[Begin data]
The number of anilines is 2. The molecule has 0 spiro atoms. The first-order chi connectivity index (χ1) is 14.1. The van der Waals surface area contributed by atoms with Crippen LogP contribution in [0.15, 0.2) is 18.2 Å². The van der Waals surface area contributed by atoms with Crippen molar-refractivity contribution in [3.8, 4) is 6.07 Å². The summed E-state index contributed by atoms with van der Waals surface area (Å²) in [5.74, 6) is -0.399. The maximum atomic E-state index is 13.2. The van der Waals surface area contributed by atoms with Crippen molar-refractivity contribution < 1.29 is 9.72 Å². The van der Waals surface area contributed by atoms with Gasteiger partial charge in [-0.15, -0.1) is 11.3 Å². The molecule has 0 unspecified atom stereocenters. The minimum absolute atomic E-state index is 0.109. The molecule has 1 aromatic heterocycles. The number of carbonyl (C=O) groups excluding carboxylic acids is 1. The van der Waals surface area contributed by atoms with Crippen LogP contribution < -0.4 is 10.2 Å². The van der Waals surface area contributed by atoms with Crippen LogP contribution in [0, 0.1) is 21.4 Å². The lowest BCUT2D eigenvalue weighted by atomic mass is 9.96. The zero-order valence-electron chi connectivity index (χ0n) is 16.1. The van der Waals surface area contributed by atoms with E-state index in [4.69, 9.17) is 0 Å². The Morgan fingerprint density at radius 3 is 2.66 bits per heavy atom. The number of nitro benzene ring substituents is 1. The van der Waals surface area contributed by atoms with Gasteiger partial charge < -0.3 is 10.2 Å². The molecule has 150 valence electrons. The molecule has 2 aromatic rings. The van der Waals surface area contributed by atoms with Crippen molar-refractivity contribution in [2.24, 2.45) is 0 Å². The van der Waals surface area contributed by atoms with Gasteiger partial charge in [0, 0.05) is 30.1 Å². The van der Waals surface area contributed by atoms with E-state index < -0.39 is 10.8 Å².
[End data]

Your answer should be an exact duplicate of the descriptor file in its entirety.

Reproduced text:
The number of anilines is 2. The molecule has 0 spiro atoms. The first-order chi connectivity index (χ1) is 14.1. The van der Waals surface area contributed by atoms with Crippen LogP contribution in [0.15, 0.2) is 18.2 Å². The van der Waals surface area contributed by atoms with Crippen molar-refractivity contribution in [3.8, 4) is 6.07 Å². The summed E-state index contributed by atoms with van der Waals surface area (Å²) in [5.74, 6) is -0.399. The maximum atomic E-state index is 13.2. The van der Waals surface area contributed by atoms with Crippen molar-refractivity contribution < 1.29 is 9.72 Å². The van der Waals surface area contributed by atoms with Gasteiger partial charge in [-0.15, -0.1) is 11.3 Å². The molecule has 0 unspecified atom stereocenters. The minimum absolute atomic E-state index is 0.109. The molecule has 1 aromatic heterocycles. The number of carbonyl (C=O) groups excluding carboxylic acids is 1. The van der Waals surface area contributed by atoms with Crippen LogP contribution < -0.4 is 10.2 Å². The van der Waals surface area contributed by atoms with Crippen LogP contribution in [0, 0.1) is 21.4 Å². The lowest BCUT2D eigenvalue weighted by atomic mass is 9.96. The zero-order valence-electron chi connectivity index (χ0n) is 16.1. The van der Waals surface area contributed by atoms with E-state index in [4.69, 9.17) is 0 Å². The Morgan fingerprint density at radius 3 is 2.66 bits per heavy atom. The number of nitro benzene ring substituents is 1. The van der Waals surface area contributed by atoms with Gasteiger partial charge < -0.3 is 10.2 Å². The molecule has 150 valence electrons. The molecule has 2 aromatic rings. The van der Waals surface area contributed by atoms with Crippen molar-refractivity contribution in [2.24, 2.45) is 0 Å². The van der Waals surface area contributed by atoms with Gasteiger partial charge in [0, 0.05) is 30.1 Å². The van der Waals surface area contributed by atoms with E-state index < -0.39 is 10.8 Å².